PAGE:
The new campaign is part of Premier’s strategy to double its marketing spend to more than £50M for this year. It will be the largest concentrated period of TV advertising that the firm has launched, a statement revealed.
Practical investment will be focused on the firm’s key brands, which include Ambrosia, Hovis, Mr Kipling, Loyd Grossman, Batchelors, Oxo, Sharwoods and Bisto. The new adverts will hit UK screens from February 2 and will run until the end of April.
Clarke said: “The awareness and popularity of our Power Brands remain strong but it’s clear that we haven’t invested enough in marketing compared with our competitors. I’m committed to changing that. The new TV ads are just the start of things to come.”
Sharwood’s 'Great British Curry' will be the first campaign to air and is part of a wider £6M marketing campaign targeting UK curry lovers, according to Premier.
These will be followed by a £2M Loyd Grossman campaign and a £10M Hovis push, which seeks to build on the brand’s 'British goodness'.
Premier announced its focus on the Power Brands in October last year as a key strategy to restore the business as it battled debts of over £1bn. This plan was rocked the following month, however, after it was revealed that three children from the same family were hospitalised after contracting botulism from a jar of Loyd Grossman korma sauce.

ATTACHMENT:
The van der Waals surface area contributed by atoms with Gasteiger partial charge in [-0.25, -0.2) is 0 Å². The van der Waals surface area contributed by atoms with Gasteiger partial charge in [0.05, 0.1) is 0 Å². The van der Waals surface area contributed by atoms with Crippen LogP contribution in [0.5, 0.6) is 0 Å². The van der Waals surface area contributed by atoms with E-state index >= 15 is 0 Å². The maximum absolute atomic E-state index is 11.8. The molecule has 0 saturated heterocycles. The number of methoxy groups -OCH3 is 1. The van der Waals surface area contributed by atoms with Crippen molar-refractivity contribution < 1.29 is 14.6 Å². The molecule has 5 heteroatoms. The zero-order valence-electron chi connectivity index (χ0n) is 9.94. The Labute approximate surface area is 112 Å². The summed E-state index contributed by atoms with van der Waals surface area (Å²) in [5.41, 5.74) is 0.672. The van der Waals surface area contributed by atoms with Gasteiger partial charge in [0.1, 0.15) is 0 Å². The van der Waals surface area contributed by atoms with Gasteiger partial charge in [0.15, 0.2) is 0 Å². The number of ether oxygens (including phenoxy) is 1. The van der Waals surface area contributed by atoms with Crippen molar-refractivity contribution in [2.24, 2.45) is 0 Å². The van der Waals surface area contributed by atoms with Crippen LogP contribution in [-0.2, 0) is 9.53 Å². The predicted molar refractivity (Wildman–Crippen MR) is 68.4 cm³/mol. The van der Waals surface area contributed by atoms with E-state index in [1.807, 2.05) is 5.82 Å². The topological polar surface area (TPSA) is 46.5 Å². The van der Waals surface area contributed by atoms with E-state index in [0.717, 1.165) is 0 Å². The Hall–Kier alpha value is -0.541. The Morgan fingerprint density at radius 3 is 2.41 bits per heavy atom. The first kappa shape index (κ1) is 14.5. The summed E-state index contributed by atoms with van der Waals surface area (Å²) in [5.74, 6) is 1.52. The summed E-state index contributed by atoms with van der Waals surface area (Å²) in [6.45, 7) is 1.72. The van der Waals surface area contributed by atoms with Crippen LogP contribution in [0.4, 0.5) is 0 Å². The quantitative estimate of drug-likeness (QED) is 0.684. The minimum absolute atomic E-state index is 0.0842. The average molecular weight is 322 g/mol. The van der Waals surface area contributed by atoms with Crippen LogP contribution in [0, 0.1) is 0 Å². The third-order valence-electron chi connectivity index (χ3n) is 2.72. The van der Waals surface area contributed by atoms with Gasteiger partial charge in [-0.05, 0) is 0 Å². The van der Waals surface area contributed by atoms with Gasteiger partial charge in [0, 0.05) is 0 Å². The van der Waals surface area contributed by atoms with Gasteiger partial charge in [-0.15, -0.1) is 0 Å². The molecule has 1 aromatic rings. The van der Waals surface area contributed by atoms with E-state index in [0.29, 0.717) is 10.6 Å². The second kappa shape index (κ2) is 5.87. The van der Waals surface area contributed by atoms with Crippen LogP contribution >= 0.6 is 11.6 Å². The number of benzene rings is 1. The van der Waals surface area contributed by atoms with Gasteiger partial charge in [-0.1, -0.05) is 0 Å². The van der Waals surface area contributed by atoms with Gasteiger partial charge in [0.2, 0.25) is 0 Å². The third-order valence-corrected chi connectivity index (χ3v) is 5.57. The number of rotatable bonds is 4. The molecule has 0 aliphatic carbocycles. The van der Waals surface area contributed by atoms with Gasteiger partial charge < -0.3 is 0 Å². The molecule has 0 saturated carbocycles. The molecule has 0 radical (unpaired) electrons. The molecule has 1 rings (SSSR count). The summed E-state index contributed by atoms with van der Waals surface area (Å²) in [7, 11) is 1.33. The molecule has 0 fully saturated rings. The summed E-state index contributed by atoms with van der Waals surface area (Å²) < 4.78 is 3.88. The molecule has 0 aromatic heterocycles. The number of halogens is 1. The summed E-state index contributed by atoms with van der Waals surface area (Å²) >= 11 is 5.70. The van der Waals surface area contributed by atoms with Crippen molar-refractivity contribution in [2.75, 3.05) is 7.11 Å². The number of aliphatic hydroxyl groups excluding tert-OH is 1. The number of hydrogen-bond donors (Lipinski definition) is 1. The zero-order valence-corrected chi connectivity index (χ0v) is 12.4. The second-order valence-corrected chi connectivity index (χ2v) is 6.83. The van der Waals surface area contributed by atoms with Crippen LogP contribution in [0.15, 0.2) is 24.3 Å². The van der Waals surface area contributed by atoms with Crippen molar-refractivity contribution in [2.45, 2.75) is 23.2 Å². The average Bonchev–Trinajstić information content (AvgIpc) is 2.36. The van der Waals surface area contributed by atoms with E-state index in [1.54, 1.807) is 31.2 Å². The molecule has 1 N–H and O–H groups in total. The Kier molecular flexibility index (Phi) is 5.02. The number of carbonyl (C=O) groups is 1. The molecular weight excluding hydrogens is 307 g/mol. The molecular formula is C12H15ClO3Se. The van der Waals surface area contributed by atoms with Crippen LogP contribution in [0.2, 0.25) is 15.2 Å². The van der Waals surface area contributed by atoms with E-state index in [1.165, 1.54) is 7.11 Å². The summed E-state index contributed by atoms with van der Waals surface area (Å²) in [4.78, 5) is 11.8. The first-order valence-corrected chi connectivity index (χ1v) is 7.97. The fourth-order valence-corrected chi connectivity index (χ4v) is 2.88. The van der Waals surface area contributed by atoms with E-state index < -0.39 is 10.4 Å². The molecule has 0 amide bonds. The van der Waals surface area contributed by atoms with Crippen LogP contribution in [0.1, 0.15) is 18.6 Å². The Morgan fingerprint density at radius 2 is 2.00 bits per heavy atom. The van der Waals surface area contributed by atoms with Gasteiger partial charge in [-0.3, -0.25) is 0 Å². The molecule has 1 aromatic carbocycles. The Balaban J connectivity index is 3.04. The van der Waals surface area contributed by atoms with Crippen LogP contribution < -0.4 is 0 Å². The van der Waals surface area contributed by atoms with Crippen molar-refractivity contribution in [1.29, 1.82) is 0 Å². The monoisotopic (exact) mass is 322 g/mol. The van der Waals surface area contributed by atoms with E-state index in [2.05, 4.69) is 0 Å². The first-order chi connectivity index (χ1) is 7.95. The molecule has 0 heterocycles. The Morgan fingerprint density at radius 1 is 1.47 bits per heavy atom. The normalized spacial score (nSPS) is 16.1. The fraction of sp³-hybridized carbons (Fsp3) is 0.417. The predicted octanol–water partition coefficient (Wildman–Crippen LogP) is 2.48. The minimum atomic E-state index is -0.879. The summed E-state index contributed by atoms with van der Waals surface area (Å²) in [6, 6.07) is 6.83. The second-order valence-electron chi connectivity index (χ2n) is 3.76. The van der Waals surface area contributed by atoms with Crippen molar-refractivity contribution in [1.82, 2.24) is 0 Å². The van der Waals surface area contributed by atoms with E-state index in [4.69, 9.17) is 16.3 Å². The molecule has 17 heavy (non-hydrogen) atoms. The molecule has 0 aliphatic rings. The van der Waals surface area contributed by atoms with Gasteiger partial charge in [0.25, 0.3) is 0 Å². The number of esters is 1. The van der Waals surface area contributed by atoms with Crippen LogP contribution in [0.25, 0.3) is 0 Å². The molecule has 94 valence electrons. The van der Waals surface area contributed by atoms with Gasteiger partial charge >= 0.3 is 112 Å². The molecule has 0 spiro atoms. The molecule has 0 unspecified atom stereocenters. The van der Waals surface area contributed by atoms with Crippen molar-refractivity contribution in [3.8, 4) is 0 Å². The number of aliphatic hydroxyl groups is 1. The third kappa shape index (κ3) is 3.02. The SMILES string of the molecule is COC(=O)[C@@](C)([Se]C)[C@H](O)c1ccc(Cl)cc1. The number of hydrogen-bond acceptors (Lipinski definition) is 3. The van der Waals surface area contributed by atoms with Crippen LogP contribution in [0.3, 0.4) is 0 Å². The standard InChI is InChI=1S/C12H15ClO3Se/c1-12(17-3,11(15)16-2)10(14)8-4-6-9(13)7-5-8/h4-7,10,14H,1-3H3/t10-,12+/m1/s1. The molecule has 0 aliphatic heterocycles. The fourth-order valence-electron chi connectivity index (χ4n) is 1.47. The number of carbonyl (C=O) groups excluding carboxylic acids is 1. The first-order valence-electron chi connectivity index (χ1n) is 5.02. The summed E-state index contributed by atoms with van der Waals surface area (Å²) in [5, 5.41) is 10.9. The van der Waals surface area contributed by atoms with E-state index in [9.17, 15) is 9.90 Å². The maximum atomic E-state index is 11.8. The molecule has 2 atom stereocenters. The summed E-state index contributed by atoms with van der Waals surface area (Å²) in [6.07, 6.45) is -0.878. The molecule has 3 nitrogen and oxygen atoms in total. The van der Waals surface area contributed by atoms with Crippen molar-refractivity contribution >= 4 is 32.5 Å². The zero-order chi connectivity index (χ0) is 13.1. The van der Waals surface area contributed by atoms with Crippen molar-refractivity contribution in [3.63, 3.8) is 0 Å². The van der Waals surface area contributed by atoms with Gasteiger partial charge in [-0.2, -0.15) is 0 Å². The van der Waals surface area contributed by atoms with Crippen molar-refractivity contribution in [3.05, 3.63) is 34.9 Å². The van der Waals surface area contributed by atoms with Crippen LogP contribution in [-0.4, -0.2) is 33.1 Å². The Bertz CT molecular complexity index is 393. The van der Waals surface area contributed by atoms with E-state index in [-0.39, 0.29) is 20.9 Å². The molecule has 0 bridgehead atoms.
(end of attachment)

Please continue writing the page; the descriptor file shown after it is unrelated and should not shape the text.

The siblings made a full recovery and later returned home but investigations into the matter continue.
As Premier continues its recovery under Clarke, it announced on January 17 that it planned to axe up to 600 jobs across the firm in a bid to reach a cost reduction target of £40M. This accounts for 5% of Premier’s 12,000-strong workforce.
The firm has also now confirmed that further jobs will be cut at its powders business in Knighton, Staffordshire.
Premier told FoodManufacture.co.uk that the business, which produces well-known brands such as Cadbury’s drinking chocolate, Angel Delight and Bird’s custard powder, was currently talking to its employees and expected to cut “a small number of jobs”.
The job cuts were a result of a contract loss at the plant which was caused by a major client restructuring its supply chain, a spokeswoman revealed.
She said: “The potential redundancies are a result of a contract loss due to our previous customer’s desire to restructure its supply chain.
“It is never an easy job for us to come to such a decision but it is separate from the announcement on January 17, which is a result of the driving efficiencies from the firm’s central functions. We will obviously endeavour to keep redundancies to a minimum.”
The firm confirmed it was now “in talks with its employees” but declined to specify how many jobs will be affected.